Farmworkers defy call to return to work

2012-11-15 12:33

Wolseley - Striking Western Cape farmworkers defied a government call to return to work on Thursday, with labourers demanding action against a police captain over the death of one of their colleagues.

Workers in the town of Wolseley - earlier the scene of deadly violence - marched through the town early on Thursday, chanting and singing, despite government announcements that the strike had been suspended.

Cosatu had earlier announced that workers would freeze the strike for two weeks while the sector's R70 minimum wage is reviewed.

‘Strike not over’

But protesters have insisted they will not return to the fruit-growing region's farms until they receive a daily wage of at least R150.

"It's not over for us. We are continuing no matter what. We are going forward no matter what," said 19-year-old seasonal fruit farmworker Mandla Betshe.

"It's just a wish for them [for it] to be over."

"The strike is not finished," insisted Pieter Opperman, 38, who earns R80 a day.

"If we get that settlement of R150, I will go back to work with all my heart. Because then I know I can put food on the table for my family and I can sort myself out."

The scene early on Thursday was tense, with a heavy police presence.

‘Volatile’ situation

A worker delegation handed a list of demands to police including the suspension of the local police captain, after 28-year-old Michael Daniels was killed in clashes.

"The most important thing is... who gave the order to shoot. Obviously someone has to take responsibility," said Lamie Mqungquthu, part of the worker delegation.

"Our aim today is to make peace with the police, they must leave the people because all of us have a right" to protest, he said.

Police described the situation as "volatile", with disturbances in the towns of De Doorns, Ceres and Swellendam.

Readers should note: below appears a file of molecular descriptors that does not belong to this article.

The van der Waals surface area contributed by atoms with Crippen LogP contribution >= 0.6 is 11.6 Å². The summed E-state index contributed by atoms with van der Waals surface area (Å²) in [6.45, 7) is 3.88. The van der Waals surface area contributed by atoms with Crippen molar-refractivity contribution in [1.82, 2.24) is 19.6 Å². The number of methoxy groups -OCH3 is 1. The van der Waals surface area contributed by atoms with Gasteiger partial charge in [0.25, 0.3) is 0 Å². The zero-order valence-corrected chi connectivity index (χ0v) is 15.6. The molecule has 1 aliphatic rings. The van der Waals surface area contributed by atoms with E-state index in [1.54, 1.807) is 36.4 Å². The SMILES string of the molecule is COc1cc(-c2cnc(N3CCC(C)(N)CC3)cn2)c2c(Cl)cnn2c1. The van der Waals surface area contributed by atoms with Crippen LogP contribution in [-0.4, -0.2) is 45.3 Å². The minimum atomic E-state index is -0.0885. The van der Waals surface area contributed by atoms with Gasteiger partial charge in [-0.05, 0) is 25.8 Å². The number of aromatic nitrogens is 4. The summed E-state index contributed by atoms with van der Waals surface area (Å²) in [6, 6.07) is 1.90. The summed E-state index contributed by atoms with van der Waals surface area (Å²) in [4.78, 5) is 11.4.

"Police officers are deployed at all affected areas to maintain law and order, and to protect the public," said Lieutenant Colonel André Traut of the Western Cape police.

  • carol.otto.94 - 2012-11-15 13:00

    Give them R150.00 per day and then charge them rent and electricity - no doubt the farmers covers that expence at the moment.

      nrgx.nrg - 2012-11-15 14:10

      and garnish salaries to repair the damage THEY caused. I agree,... Give them the R150, and as mentioned, they must pay elec, rent and for the damage. Will end where they began because they cannot reason like an adult HUMAN being.

  • eland.snitbul - 2012-11-15 14:13

    Natuurlik kan mense staak en goed afbrand en mal gaan sonder om enige nagevolge te he, hulle het self die persoon wat oorlede is in gevaar gestel deur hulle optrede. Ek glo enige polisielid of selfs persoon wat in die polisie se posisie is sal als doen om hulle eie lewens te verdedig in so 'n geweldadige staking. Die feit dat ons 'n regering het met geen intensies om die onskuldiges te beskerm nie veroorsaak dat mense die wet in hulle eie hande moet vat.

  • Adielie - 2012-11-15 14:15

    The most shocking thing about this for me, is they get immunity for their crimes, and that the police keeps on getting blamed for doing their jobs. the guy that died was "buying groceries", yeah right, in the middle of a strike.

      george.pistorius - 2012-11-15 14:51

      So that means R70 is enough if he can go and buy groceries!!!

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